Learn about 5 common ways to completely destroy your digital art and discover some solutions to prevent yourself from ruining your work.
Here are some quick tips from my YouTube video. Watch the full tutorial for more details.
#1 – Over-applying Effects
- Heavy use of effects or filters makes the image appear over-processed and too digital.
- Image looks tacky.
- Color/Luminance info is lost when over-correcting.
- Original “feel” is lost.
- Add effects to separate layers or use Live Effects.
- Reduce the opacity of the effect to make it more subtle.
- Don’t over-process – Use the Histogram to look for lost information in highlights, midtones, shadows and saturation.
#2 – Overwriting Your Original
- Original, hi-res, or layered file is accidentally overwritten by a smaller or alternate version.
- Files or folders are accidentally deleted.
- Drives are reformatted by mistake.
- Always remember to keep your original intact by saving duplicates when you need a smaller size or alternate format.
- Be careful not to overwrite your files, folders or drives.
- Save files to a secondary drive other than your main OS drive.
- Backup your important files regularly on more than one device.
- Keep your files labeled with descriptive, unique names and keep them organized in folders so you know where to find them.
#3 – Merging Layers with Unexpected Results
- Merged layers adopt a blend mode that makes the pixels blend in an undesired way with the underlying layers.
- Previously invisible pixels become opaque.
- Merge layers one at a time, often starting from the bottom and working up. Merging blend mode layers with a “base” default layer works best.
- Merging layers of the same blend mode is OK, but merging layers of two or more different modes will default to a single mode and the layer will look different.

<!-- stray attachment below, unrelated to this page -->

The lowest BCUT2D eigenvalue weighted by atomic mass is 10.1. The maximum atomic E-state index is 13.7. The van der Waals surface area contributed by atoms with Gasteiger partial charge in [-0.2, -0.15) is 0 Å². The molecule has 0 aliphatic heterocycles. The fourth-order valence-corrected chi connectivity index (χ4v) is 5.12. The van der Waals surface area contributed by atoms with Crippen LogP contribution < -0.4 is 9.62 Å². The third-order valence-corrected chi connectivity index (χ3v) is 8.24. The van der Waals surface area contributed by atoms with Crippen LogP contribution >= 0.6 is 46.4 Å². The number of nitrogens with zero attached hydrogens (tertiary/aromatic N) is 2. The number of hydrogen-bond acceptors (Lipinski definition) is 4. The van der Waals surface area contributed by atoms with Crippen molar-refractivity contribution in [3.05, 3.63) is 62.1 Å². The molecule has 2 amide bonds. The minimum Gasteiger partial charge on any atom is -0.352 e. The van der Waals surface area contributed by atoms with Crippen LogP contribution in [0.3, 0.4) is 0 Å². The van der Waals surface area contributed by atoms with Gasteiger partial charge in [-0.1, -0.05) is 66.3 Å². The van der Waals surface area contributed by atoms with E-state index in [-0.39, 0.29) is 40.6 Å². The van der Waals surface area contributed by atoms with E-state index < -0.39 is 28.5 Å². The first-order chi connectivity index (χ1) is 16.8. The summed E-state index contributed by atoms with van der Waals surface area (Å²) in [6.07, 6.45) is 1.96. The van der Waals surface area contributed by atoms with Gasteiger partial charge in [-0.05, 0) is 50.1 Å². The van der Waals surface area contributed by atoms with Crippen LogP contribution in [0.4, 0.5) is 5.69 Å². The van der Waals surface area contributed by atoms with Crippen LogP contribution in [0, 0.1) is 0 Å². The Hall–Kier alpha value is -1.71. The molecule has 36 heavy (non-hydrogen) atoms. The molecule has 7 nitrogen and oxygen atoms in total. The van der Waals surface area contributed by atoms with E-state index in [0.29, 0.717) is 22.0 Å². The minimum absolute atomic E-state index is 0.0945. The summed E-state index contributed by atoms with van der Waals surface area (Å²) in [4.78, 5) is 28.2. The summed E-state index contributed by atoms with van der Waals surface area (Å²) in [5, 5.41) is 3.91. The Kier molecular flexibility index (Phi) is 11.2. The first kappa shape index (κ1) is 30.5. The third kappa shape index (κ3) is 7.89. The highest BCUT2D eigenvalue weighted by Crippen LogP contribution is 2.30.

- Wait to merge problematic layers until the end of the painting and do a merge all layers.
#4 – File or Layer Gets Corrupted While Saving
- Application or computer crashes during save and the file is no longer able to be opened.
- Part or all of the file is distorted or is filled with aberrations like blocks or solid color rectangles.
- Layer or layers are distorted or have bands of transparent pixels.
- Always save iterations, save often and use any available backup features (Painter’s auto-backup and Photoshop’s auto-save).
- Save before adding complex masks.
- Save before doing any processor intensive tasks or applying filters.
#5 – Converting to a Different Color Mode
- Color information is augmented, reduced or discarded when converting to a different color mode.
- Avoid converting from a wide-gamut profile like Adobe RGB to sRGB because it will drastically reduce the color detail in your image.
- Avoid converting to grayscale mode because it will discard color information.
- Avoid converting to CMYK because it may augment some colors. If using CMYK color is necessary, start the piece in CMYK mode.
- Always save a copy of your work before converting profiles.